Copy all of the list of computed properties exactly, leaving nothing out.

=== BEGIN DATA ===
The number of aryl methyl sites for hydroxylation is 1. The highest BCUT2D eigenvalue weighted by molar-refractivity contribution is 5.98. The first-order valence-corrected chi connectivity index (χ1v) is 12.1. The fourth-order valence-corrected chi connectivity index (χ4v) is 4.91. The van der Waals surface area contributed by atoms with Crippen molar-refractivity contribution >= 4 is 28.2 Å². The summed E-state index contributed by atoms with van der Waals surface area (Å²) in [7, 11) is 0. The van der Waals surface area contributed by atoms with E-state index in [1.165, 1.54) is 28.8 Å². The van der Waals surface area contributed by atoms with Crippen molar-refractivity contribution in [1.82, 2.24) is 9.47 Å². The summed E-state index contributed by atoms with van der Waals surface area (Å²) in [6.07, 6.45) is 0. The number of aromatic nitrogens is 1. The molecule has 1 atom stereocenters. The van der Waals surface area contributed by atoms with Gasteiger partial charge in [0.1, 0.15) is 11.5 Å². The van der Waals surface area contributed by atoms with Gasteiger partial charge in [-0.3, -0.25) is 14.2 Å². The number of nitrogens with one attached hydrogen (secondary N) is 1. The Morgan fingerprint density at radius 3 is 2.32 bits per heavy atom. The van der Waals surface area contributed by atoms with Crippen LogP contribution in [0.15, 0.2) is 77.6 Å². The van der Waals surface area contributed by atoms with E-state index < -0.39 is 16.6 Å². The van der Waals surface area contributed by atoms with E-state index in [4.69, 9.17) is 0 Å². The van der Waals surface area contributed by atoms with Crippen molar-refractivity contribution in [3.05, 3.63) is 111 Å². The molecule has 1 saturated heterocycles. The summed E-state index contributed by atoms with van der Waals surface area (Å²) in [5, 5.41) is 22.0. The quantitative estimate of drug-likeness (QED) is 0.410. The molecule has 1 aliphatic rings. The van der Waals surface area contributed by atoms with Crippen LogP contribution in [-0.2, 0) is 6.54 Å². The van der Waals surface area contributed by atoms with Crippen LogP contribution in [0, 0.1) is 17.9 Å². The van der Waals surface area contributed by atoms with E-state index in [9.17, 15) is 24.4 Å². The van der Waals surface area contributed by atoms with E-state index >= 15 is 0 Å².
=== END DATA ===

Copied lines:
The number of aryl methyl sites for hydroxylation is 1. The highest BCUT2D eigenvalue weighted by molar-refractivity contribution is 5.98. The first-order valence-corrected chi connectivity index (χ1v) is 12.1. The fourth-order valence-corrected chi connectivity index (χ4v) is 4.91. The van der Waals surface area contributed by atoms with Crippen molar-refractivity contribution >= 4 is 28.2 Å². The summed E-state index contributed by atoms with van der Waals surface area (Å²) in [7, 11) is 0. The van der Waals surface area contributed by atoms with E-state index in [1.165, 1.54) is 28.8 Å². The van der Waals surface area contributed by atoms with Crippen molar-refractivity contribution in [1.82, 2.24) is 9.47 Å². The summed E-state index contributed by atoms with van der Waals surface area (Å²) in [6.07, 6.45) is 0. The number of aromatic nitrogens is 1. The molecule has 1 atom stereocenters. The van der Waals surface area contributed by atoms with Gasteiger partial charge in [0.1, 0.15) is 11.5 Å². The van der Waals surface area contributed by atoms with Gasteiger partial charge in [-0.3, -0.25) is 14.2 Å². The number of nitrogens with one attached hydrogen (secondary N) is 1. The Morgan fingerprint density at radius 3 is 2.32 bits per heavy atom. The van der Waals surface area contributed by atoms with Crippen LogP contribution in [0.15, 0.2) is 77.6 Å². The van der Waals surface area contributed by atoms with E-state index < -0.39 is 16.6 Å². The van der Waals surface area contributed by atoms with E-state index in [4.69, 9.17) is 0 Å². The van der Waals surface area contributed by atoms with Crippen molar-refractivity contribution in [3.05, 3.63) is 111 Å². The molecule has 1 saturated heterocycles. The summed E-state index contributed by atoms with van der Waals surface area (Å²) in [5, 5.41) is 22.0. The quantitative estimate of drug-likeness (QED) is 0.410. The molecule has 1 aliphatic rings. The van der Waals surface area contributed by atoms with Crippen LogP contribution in [-0.2, 0) is 6.54 Å². The van der Waals surface area contributed by atoms with Crippen LogP contribution in [0, 0.1) is 17.9 Å². The van der Waals surface area contributed by atoms with E-state index in [9.17, 15) is 24.4 Å². The van der Waals surface area contributed by atoms with E-state index >= 15 is 0 Å².